Ridley Scott's fascinating return to the Alien realm
Directed by Ridley Scott. Starring Noomi Rapace, Michael Fassbender, Charlize Theron, Idris Elba, Guy Pearce, Logan Marshall-Green, Sean Harris, Rafe Spall, Emun Elliott, Benedict Wong, Kate Dickie, Patrick Wilson, Lucy Hutchinson. Written by Jon Spaihts, Damon Lindelof.
Prometheus, director Ridley Scott’s hotly-anticipated ‘prequel’ to the groundbreaking sci-fi/horror Alien, is a masterful mixture of brainy sci-fi ideology and splatter movie schlock that may not win over all audiences, but provides a wonderful reprieve from the usual summer blockbuster blues.
It’s about nothing less than the essence of our existence. Where do we come from? Scientists Elizabeth Shaw (Noomi Rapace) and Charlie Holloway (Logan Marshall-Green) have pieced together a number of star map cave drawings from diverse early cultures that had no way of communicating with each other, which all point to the same place: a solar system on the other side of the galaxy that contains a potentially life-sustaining moon.
It’s the Ancient Aliens theory: early intergalactic visitors to Earth created or altered humanity and the course of our existence. Shaw and Holloway and a small team of others are frozen in stasis and shipped off to moon LV-223. Of course, the company funding the trip may have ulterior motives; Weyland Corporation’s Meredith Vickers (Charlize Theron) is along for the ride, in her own detachable life raft.
David (Michael Fassbender) is the most fascinating character in the movie. An android precursor to Alien’s Ash and Aliens’ Bishop, he seems to learn his way of communicating from watching Peter O’Toole in Lawrence of Arabia (a parallel is immediately drawn between the two actors – and Fassbender just might be in the same league). But we're never entirely sure of David’s motives or allegiances; during a key climactic scene, the filmmakers wisely keep ambiguous what, exactly, is going on in this machine’s head.
The film’s most interesting angle is the comparison between David and his human counterparts, who are searching for their own creators. “Why did you create me?” David asks Holloway at one point. “Because we could,” is the reply. “Imagine how disappointed you’d be to hear that.”
The creation theme continues in the film’s most shocking segment, a self-C-section performed by one of the characters after being impregnated by alien technology.
Credited writers Jon Spaihts (The Darkest Hour) and Damon Lindelof (Cowboys & Aliens) didn't exactly inspire a lot of confidence in this project. But Prometheus has a lot on its mind, and raises a lot of questions that are (mostly) left unanswered. It’s also gorgeously shot in muted tones by cinematographer Dariusz Wolskiby and fluidly directed Scott, returning to the realm of sci-fi following his classics Alien and Blade Runner; those films weren’t instant successes with critics or general audiences, and Prometheus doesn’t seem to be, either. But it’s an undeniable experience, and the kind of flick whose reputation will grow with age.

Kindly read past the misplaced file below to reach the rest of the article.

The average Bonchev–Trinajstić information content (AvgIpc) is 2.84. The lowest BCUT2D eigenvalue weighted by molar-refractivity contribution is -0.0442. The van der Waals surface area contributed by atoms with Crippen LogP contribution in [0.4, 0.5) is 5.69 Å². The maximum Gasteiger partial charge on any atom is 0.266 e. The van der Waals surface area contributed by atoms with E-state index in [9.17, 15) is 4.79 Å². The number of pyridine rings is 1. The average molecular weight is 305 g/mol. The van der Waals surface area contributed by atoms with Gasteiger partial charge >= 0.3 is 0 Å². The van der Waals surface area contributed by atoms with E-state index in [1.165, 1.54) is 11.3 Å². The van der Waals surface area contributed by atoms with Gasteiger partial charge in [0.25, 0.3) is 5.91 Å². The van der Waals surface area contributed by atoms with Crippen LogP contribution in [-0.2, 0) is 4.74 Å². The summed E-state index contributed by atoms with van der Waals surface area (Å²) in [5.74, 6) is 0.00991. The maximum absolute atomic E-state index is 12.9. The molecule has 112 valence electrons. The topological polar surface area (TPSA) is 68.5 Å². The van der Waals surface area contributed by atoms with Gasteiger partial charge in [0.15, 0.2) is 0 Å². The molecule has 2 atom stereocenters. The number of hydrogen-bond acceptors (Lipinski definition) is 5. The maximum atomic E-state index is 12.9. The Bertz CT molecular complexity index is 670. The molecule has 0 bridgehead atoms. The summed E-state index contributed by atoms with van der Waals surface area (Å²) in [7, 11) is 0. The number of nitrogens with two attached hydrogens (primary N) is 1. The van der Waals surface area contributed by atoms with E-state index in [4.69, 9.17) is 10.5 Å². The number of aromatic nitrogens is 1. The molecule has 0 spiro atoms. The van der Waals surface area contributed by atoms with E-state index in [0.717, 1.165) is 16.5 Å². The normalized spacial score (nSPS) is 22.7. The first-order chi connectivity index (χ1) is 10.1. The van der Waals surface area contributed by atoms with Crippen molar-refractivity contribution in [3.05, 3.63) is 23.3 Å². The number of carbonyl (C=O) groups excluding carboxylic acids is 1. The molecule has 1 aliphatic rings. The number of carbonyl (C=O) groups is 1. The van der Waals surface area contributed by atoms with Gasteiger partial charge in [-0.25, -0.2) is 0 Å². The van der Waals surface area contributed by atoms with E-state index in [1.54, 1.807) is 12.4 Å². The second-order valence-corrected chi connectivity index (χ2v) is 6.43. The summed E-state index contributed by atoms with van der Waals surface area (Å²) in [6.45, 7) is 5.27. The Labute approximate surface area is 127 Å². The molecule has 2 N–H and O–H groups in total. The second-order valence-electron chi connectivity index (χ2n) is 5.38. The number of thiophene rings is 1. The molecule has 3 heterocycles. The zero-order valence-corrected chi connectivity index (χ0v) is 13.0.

In 3D, the film looks pretty phenomenal; it’s expectedly dark and dim, and the press screening at CineStar Anděl was even misframed, cutting of the sides of the picture (in the main title, the ‘P’ and the ‘S’ were both sliced in half). But director Scott has shot, framed, and edited this thing perfectly: the 3D is never a distraction, and adds some depth to the experience. While never especially memorable on its own accord (no Comin’ at Ya! overkill), the 3D is subtle and effective; it is, perhaps, the best use of the technology I’ve seen since Avatar, though that’s not a ringing endorsement.
Those looking for another Alien or Aliens may leave Prometheus disappointed; while it’s set in the same universe as those films, and it (seemingly) ties in to the original film, it’s a whole ‘nother creature. Tackling stimulating subject matter with a degree of intelligence unusual for films of this budget, the movie peppers itself with splatter movie shocks but remains admirably ambiguous in terms of both its own self-contained story and its connection to the earlier films.
The door is left (wide) open for a sequel, but Prometheus can easily stand on its own. Science fiction, especially big-budget, mainstream sci-fi, doesn’t get much better than this.
The film was memorably publicized in a couple viral videos, one featuring Guy Pearce’s Peter Weyland giving a TED 2023 keynote speech, and another featuring a pseudo-advertisement for Fassbender’s David.
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